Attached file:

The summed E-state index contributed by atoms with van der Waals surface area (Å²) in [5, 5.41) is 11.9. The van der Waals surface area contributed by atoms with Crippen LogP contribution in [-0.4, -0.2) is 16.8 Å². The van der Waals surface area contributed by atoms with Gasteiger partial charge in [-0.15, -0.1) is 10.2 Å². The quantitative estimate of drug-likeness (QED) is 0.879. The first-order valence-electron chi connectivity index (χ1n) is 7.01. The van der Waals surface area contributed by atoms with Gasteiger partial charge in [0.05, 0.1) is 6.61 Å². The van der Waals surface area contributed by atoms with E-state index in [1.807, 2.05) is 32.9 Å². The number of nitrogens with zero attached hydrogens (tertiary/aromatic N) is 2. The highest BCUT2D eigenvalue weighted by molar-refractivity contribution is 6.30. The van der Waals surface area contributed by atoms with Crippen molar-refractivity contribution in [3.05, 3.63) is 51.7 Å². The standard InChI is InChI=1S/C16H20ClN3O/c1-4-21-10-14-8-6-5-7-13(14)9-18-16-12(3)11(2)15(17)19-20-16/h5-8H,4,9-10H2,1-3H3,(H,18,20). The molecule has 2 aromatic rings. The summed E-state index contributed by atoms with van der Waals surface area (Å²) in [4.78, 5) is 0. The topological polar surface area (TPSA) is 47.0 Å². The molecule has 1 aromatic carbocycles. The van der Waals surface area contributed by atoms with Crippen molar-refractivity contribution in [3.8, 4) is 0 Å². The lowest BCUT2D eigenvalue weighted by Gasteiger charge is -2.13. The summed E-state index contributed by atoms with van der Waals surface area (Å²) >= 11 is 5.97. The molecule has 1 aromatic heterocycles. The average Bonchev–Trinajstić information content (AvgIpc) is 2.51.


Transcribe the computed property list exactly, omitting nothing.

The summed E-state index contributed by atoms with van der Waals surface area (Å²) in [5, 5.41) is 11.9. The van der Waals surface area contributed by atoms with Crippen LogP contribution in [-0.4, -0.2) is 16.8 Å². The van der Waals surface area contributed by atoms with Gasteiger partial charge in [-0.15, -0.1) is 10.2 Å². The quantitative estimate of drug-likeness (QED) is 0.879. The first-order valence-electron chi connectivity index (χ1n) is 7.01. The van der Waals surface area contributed by atoms with Gasteiger partial charge in [0.05, 0.1) is 6.61 Å². The van der Waals surface area contributed by atoms with E-state index in [1.807, 2.05) is 32.9 Å². The number of nitrogens with zero attached hydrogens (tertiary/aromatic N) is 2. The highest BCUT2D eigenvalue weighted by molar-refractivity contribution is 6.30. The van der Waals surface area contributed by atoms with Crippen molar-refractivity contribution in [3.05, 3.63) is 51.7 Å². The standard InChI is InChI=1S/C16H20ClN3O/c1-4-21-10-14-8-6-5-7-13(14)9-18-16-12(3)11(2)15(17)19-20-16/h5-8H,4,9-10H2,1-3H3,(H,18,20). The molecule has 2 aromatic rings. The summed E-state index contributed by atoms with van der Waals surface area (Å²) in [4.78, 5) is 0. The topological polar surface area (TPSA) is 47.0 Å². The molecule has 1 aromatic carbocycles. The van der Waals surface area contributed by atoms with Crippen molar-refractivity contribution in [3.8, 4) is 0 Å². The lowest BCUT2D eigenvalue weighted by Gasteiger charge is -2.13. The summed E-state index contributed by atoms with van der Waals surface area (Å²) >= 11 is 5.97. The molecule has 1 aromatic heterocycles. The average Bonchev–Trinajstić information content (AvgIpc) is 2.51.